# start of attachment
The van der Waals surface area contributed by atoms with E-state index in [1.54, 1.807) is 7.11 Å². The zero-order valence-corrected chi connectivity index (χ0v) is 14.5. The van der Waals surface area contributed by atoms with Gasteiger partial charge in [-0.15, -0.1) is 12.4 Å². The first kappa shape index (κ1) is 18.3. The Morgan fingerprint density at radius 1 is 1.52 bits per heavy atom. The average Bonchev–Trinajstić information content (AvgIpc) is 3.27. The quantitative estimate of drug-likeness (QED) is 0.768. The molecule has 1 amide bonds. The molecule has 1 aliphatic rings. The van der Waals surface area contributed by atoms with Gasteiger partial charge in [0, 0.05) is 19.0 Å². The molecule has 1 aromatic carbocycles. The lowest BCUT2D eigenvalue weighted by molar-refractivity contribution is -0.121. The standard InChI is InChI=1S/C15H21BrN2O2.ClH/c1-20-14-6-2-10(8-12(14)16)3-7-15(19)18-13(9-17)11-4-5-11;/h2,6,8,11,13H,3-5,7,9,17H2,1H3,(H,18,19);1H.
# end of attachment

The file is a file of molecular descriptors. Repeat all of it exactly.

The van der Waals surface area contributed by atoms with E-state index in [1.54, 1.807) is 7.11 Å². The zero-order valence-corrected chi connectivity index (χ0v) is 14.5. The van der Waals surface area contributed by atoms with Gasteiger partial charge in [-0.15, -0.1) is 12.4 Å². The first kappa shape index (κ1) is 18.3. The Morgan fingerprint density at radius 1 is 1.52 bits per heavy atom. The average Bonchev–Trinajstić information content (AvgIpc) is 3.27. The quantitative estimate of drug-likeness (QED) is 0.768. The molecule has 1 amide bonds. The molecule has 1 aliphatic rings. The van der Waals surface area contributed by atoms with Gasteiger partial charge in [0, 0.05) is 19.0 Å². The molecule has 1 aromatic carbocycles. The lowest BCUT2D eigenvalue weighted by molar-refractivity contribution is -0.121. The standard InChI is InChI=1S/C15H21BrN2O2.ClH/c1-20-14-6-2-10(8-12(14)16)3-7-15(19)18-13(9-17)11-4-5-11;/h2,6,8,11,13H,3-5,7,9,17H2,1H3,(H,18,19);1H.